AWS LB Healthy Hosts
This alert relates to the number of healthy hosts behind AWS LoadBalancing services. We use AWS ELB (Classic) and ALB services to route traffic from internet facing or internal clients to the application instances.
The type is discovered automatically in the check. If the script can’t find the load balancer, the check status will be UNKNOWN.
Classic (ELB-Classic) LBs
A classic load balancer (ELB) periodically sends health checks to test the EC2 instances attached to the Load balancer. This alert relates to the number of healthy (“InService”) hosts behind AWS LoadBalancing services. The load balancer routes requests only to the healthy instances.
Debugging the alert
The check we do is similar to what we see from the AWS web console: EC2 -> Load Balancers -> Select the load balancer in your region: Instances, Status.
The icon next to the status can provide more information, if the status is unhealthy.
If the instances are part of an Autoscaling Group, the Autoscaling Group “Activity History” section can also provide information when instances are registered or deregistered from load balancers: EC2 -> Auto Scaling Groups -> Select the ASG in your region: Activity History.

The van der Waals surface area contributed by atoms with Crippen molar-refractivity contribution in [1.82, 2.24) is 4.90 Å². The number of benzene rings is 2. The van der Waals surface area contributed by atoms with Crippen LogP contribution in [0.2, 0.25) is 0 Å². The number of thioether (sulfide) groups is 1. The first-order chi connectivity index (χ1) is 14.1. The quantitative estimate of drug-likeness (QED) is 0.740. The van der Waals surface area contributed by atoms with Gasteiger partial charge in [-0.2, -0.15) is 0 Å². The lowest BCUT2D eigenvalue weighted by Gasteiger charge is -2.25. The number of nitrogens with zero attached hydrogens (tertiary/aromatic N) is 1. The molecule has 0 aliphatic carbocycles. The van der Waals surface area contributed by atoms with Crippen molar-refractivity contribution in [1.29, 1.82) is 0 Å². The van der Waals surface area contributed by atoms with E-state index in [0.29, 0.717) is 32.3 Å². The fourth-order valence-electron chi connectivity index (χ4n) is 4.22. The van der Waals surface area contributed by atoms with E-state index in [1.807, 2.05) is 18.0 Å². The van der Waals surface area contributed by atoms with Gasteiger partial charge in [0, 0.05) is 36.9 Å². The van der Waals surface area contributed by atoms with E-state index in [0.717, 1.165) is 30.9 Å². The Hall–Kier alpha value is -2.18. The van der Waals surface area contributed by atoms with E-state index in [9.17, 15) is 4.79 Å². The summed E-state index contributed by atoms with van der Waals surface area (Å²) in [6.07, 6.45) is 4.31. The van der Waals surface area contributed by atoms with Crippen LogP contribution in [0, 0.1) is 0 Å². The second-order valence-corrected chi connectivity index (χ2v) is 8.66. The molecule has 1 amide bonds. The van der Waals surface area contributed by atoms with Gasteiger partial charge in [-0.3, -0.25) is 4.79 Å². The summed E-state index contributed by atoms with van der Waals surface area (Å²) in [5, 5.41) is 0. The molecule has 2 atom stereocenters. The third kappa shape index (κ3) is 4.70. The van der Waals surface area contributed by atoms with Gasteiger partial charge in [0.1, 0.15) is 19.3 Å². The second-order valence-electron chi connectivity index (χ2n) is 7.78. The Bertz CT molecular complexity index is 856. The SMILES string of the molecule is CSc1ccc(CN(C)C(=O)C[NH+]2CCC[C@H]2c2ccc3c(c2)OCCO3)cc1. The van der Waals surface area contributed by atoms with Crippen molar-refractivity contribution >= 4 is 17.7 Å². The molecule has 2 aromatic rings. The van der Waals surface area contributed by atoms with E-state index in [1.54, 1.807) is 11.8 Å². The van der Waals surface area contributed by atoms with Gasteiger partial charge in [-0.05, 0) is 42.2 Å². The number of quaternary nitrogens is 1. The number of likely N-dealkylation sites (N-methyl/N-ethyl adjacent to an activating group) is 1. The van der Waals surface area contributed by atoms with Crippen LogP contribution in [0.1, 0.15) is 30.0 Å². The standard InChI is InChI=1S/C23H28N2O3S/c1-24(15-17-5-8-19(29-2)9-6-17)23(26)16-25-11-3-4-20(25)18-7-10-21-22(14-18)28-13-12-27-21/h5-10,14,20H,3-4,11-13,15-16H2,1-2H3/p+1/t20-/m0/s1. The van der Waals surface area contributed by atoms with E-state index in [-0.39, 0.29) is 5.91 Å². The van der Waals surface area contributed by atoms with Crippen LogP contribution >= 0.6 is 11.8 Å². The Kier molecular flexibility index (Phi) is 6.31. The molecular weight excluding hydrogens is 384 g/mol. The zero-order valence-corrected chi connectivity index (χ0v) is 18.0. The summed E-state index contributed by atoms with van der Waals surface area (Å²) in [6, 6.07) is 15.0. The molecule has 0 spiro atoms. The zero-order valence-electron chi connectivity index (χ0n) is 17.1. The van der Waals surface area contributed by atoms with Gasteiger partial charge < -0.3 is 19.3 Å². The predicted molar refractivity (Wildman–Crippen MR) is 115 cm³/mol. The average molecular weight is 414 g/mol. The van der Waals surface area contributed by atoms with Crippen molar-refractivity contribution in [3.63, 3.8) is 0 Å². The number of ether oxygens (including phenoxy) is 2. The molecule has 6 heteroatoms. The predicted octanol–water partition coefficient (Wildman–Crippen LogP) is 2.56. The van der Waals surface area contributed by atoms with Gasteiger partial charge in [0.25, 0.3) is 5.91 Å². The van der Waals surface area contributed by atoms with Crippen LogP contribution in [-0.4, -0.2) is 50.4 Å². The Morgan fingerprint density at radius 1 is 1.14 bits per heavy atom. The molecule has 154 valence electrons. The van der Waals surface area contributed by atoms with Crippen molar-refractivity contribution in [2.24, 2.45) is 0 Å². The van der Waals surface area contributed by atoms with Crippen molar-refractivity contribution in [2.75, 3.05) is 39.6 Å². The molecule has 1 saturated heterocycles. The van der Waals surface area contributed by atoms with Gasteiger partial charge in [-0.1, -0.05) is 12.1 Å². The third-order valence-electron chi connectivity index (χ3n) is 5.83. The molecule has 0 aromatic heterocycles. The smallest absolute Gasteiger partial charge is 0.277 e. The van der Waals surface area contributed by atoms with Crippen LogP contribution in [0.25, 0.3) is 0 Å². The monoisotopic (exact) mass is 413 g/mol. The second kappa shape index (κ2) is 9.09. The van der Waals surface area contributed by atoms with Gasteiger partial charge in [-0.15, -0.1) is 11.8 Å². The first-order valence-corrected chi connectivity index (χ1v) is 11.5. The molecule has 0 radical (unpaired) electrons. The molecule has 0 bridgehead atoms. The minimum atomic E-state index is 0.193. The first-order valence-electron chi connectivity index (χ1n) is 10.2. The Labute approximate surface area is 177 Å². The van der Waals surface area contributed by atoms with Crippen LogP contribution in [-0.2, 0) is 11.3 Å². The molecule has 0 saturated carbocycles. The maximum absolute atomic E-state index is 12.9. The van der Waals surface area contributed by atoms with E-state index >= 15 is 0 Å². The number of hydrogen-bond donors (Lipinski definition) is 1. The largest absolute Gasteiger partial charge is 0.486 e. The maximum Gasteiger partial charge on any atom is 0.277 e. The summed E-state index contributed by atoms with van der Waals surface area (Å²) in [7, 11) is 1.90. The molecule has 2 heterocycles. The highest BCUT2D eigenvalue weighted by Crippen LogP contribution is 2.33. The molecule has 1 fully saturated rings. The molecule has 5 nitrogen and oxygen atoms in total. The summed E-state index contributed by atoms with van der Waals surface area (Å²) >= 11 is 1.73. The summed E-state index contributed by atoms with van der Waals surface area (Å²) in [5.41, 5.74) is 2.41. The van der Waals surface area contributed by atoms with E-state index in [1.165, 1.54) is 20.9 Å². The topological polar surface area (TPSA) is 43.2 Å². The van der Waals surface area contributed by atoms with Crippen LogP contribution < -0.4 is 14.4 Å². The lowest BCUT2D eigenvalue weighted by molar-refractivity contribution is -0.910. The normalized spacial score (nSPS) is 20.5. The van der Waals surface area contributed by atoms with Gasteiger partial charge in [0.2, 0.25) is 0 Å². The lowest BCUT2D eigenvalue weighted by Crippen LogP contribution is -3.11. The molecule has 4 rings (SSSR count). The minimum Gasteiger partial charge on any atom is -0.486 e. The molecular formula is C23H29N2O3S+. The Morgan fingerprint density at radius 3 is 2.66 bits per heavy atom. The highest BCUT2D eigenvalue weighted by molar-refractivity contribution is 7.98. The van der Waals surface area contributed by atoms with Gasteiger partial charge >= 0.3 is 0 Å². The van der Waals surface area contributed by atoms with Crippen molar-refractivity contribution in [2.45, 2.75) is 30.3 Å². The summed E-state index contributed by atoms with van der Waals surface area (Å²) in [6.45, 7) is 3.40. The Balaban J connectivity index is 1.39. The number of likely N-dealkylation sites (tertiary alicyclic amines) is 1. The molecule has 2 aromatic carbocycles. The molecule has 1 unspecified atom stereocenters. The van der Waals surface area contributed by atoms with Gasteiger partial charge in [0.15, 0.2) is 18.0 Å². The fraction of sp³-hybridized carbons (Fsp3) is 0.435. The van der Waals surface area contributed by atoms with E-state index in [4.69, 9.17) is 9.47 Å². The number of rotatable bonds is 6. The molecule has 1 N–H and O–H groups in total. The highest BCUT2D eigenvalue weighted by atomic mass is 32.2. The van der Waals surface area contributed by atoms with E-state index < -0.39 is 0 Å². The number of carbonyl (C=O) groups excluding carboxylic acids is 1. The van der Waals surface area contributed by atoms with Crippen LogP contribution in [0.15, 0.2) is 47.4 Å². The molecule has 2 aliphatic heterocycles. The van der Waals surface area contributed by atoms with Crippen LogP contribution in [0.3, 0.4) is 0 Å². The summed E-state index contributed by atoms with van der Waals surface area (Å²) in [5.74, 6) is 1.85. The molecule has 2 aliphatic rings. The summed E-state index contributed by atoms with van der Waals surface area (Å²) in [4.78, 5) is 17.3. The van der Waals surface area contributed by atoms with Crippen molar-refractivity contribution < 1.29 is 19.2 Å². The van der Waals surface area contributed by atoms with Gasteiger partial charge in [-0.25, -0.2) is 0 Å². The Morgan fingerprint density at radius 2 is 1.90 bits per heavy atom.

An Application load balancer (ELBv2/ALB) routes requests to registered target groups based on specific rules. This alert relates to the number of “healthy” targets across all Target Groups for the ALB
When we configure a load balancer, we create target groups, then register targets with the target groups, and finally define the rules to route traffic for a listener to each target group. Each listener has at least a default action to route traffic to a default target group. The target groups are configured with health checks to monitor the status of the targets, and only send traffic to healthy ones.
Debugging the alert
In the AWS web console: EC2 -> Load Balancers -> Select the load balancer in your region: Listeners -> View/Edit Rules. (The Listeners section only shows the default action, condition based rules don’t appear here.)
Under the Rules view, you can see all the route conditions and target groups linked to each rule.
From this view you can click on the Target group and check the Targets section for their statuses.
You can also go directly to the EC2 -> Target Groups service and search all the target groups registered with the load balancer, and check the targets from there.
Sometimes we decommission applications but the configuration hasn’t been updated in the Terraform/AWS side. If this is the case, some target groups will appear as unhealthy because the app is no longer active. If this happens, it’s preferable to update the Terraform configuration to remove DNS entries and rules/target groups linked to the service, but we can also ignore that target group from the checks with the